Why An Augmented Reality Future (Google Project Glass) Scares Me [Opinion]

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At the beginning of April Google unveiled Project Glass, a new effort to bring smartphone functionality to your eyeball(s). And that’s not me overstating the case. This is a HUD (Heads-Up Display) offering augmented reality, and it’s in development right now at Google HQ.

We have already heard from James how this technology is perfectly feasible, and that the concept video Google proferred isn’t pie-in-the-sky thinking. Chris then detailed why he loves the idea of a future in which we’re all walking around with Google glasses stuck to our faces. I’m not so keen at this early stage, and here are the reasons why an augmented reality future powered by Google scares me.

Always On the Grid

I work online and love the Internet for many, many reasons. It helps me pay my bills, it has educated and entertained me in equal measure, and become a big presence in my life. But I’ve tried not to make it an indelible part of my life, and I try to take at least one day off the grid every week. It’s not long enough really, but it helps keep me connected with the real world, a world beyond the digital realm.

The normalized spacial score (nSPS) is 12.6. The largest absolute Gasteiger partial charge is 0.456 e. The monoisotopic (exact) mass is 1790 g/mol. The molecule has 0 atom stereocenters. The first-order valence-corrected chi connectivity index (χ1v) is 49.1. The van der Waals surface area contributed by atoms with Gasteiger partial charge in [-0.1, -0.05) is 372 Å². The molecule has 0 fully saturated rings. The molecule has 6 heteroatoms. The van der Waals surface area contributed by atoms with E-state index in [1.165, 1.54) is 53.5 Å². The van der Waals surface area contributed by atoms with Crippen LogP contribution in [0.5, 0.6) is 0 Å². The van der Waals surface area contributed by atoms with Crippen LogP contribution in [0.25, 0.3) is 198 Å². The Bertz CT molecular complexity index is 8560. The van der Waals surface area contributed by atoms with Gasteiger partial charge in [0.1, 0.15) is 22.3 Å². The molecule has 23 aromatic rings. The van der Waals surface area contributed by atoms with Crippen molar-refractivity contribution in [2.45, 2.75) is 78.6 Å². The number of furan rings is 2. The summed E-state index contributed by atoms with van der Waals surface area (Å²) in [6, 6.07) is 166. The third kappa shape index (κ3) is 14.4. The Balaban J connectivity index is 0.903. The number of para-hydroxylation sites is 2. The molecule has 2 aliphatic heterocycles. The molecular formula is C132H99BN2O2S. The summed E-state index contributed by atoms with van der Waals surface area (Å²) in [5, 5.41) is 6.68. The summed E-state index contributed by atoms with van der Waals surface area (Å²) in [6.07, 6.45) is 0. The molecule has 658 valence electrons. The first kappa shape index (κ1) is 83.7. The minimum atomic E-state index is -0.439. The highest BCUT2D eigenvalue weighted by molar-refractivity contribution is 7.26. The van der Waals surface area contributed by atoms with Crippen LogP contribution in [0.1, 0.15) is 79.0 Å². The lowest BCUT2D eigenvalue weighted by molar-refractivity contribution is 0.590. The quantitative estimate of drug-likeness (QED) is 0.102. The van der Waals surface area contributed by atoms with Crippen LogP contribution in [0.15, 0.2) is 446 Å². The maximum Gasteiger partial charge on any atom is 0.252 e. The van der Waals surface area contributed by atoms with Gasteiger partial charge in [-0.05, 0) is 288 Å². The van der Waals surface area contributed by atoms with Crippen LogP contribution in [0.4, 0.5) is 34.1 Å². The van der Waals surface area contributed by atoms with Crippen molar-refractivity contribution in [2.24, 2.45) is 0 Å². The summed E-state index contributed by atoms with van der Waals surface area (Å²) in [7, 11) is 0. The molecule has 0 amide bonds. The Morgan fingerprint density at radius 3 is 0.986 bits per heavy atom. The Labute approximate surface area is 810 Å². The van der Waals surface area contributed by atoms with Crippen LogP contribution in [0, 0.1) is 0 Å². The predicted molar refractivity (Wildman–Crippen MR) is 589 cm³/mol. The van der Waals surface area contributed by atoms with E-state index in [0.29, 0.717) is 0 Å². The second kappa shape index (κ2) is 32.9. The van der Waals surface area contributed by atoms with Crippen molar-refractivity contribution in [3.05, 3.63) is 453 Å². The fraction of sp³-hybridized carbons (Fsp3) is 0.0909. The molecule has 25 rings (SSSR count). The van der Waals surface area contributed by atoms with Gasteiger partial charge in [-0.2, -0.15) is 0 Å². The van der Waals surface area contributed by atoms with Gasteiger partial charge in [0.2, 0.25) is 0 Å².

While it will undoubtedly be just as easy to remove a pair of Project Glass specs as it is to turn off a computer or ignore a smartphone, I’m not convinced people will, or will want to, do that. Once life with this layer of augmented reality is experienced, how many of us will actively choose to remove that layer in order to return to the usual, humdrum reality of just seeing what is in front of our faces?

I fear people will choose to remain on the grid at all times, attached to the Internet, but detached from the wider world that life itself offers.

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Distraction = Ignorance

If the emergence of mobile technology has taught us anything it’s that people can be incredibly rude when distracted by something supposedly more interesting. I doubt there is anyone reading this who hasn’t had to suffer the ignominy of being ignored by someone who is too busy either ringing, texting, or emailing someone, or doing anything else on their smartphone or tablet. Unless I am very boring company.

Imagine for a moment how much worse this trend will be when we all start wearing augmented reality goggles. Information will be beamed right in front of our faces, even when we’re in the middle of a conversation. Have we got the capacity to ignore this in order to carry on conversing with each other? Or to be respectful in the midst of such a barrage of messages and images?